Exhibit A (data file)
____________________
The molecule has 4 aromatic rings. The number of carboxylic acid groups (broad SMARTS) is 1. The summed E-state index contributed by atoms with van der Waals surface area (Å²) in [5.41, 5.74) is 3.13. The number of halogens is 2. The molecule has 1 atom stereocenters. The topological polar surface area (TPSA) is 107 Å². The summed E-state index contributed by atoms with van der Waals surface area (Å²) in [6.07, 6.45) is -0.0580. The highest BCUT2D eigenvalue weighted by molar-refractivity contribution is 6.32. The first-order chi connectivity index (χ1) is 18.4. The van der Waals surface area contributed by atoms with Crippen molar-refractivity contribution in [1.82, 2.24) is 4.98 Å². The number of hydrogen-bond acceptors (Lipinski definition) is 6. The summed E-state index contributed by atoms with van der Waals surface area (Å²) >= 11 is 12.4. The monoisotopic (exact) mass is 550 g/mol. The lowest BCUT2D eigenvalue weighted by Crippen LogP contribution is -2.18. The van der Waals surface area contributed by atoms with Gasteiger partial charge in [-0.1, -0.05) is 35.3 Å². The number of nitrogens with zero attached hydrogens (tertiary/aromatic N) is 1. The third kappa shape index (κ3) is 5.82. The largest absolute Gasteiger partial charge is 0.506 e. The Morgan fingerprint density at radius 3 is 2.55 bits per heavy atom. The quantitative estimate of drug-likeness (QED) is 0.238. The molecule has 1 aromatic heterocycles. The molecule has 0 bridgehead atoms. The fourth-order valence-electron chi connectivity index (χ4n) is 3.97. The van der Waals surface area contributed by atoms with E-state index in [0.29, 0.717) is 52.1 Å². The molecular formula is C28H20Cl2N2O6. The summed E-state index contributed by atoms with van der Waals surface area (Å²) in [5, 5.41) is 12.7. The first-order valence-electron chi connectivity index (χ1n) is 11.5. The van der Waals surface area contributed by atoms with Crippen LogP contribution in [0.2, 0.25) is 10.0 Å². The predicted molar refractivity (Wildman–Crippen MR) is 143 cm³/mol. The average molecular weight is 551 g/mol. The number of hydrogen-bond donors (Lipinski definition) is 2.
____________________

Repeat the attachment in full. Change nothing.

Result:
The molecule has 4 aromatic rings. The number of carboxylic acid groups (broad SMARTS) is 1. The summed E-state index contributed by atoms with van der Waals surface area (Å²) in [5.41, 5.74) is 3.13. The number of halogens is 2. The molecule has 1 atom stereocenters. The topological polar surface area (TPSA) is 107 Å². The summed E-state index contributed by atoms with van der Waals surface area (Å²) in [6.07, 6.45) is -0.0580. The highest BCUT2D eigenvalue weighted by molar-refractivity contribution is 6.32. The first-order chi connectivity index (χ1) is 18.4. The van der Waals surface area contributed by atoms with Crippen molar-refractivity contribution in [1.82, 2.24) is 4.98 Å². The number of hydrogen-bond acceptors (Lipinski definition) is 6. The summed E-state index contributed by atoms with van der Waals surface area (Å²) >= 11 is 12.4. The monoisotopic (exact) mass is 550 g/mol. The lowest BCUT2D eigenvalue weighted by Crippen LogP contribution is -2.18. The van der Waals surface area contributed by atoms with Gasteiger partial charge in [-0.1, -0.05) is 35.3 Å². The number of nitrogens with zero attached hydrogens (tertiary/aromatic N) is 1. The third kappa shape index (κ3) is 5.82. The largest absolute Gasteiger partial charge is 0.506 e. The Morgan fingerprint density at radius 3 is 2.55 bits per heavy atom. The quantitative estimate of drug-likeness (QED) is 0.238. The molecule has 1 aromatic heterocycles. The molecule has 0 bridgehead atoms. The fourth-order valence-electron chi connectivity index (χ4n) is 3.97. The van der Waals surface area contributed by atoms with E-state index in [0.29, 0.717) is 52.1 Å². The molecular formula is C28H20Cl2N2O6. The summed E-state index contributed by atoms with van der Waals surface area (Å²) in [5, 5.41) is 12.7. The first-order valence-electron chi connectivity index (χ1n) is 11.5. The van der Waals surface area contributed by atoms with Crippen LogP contribution in [0.2, 0.25) is 10.0 Å². The predicted molar refractivity (Wildman–Crippen MR) is 143 cm³/mol. The average molecular weight is 551 g/mol. The number of hydrogen-bond donors (Lipinski definition) is 2.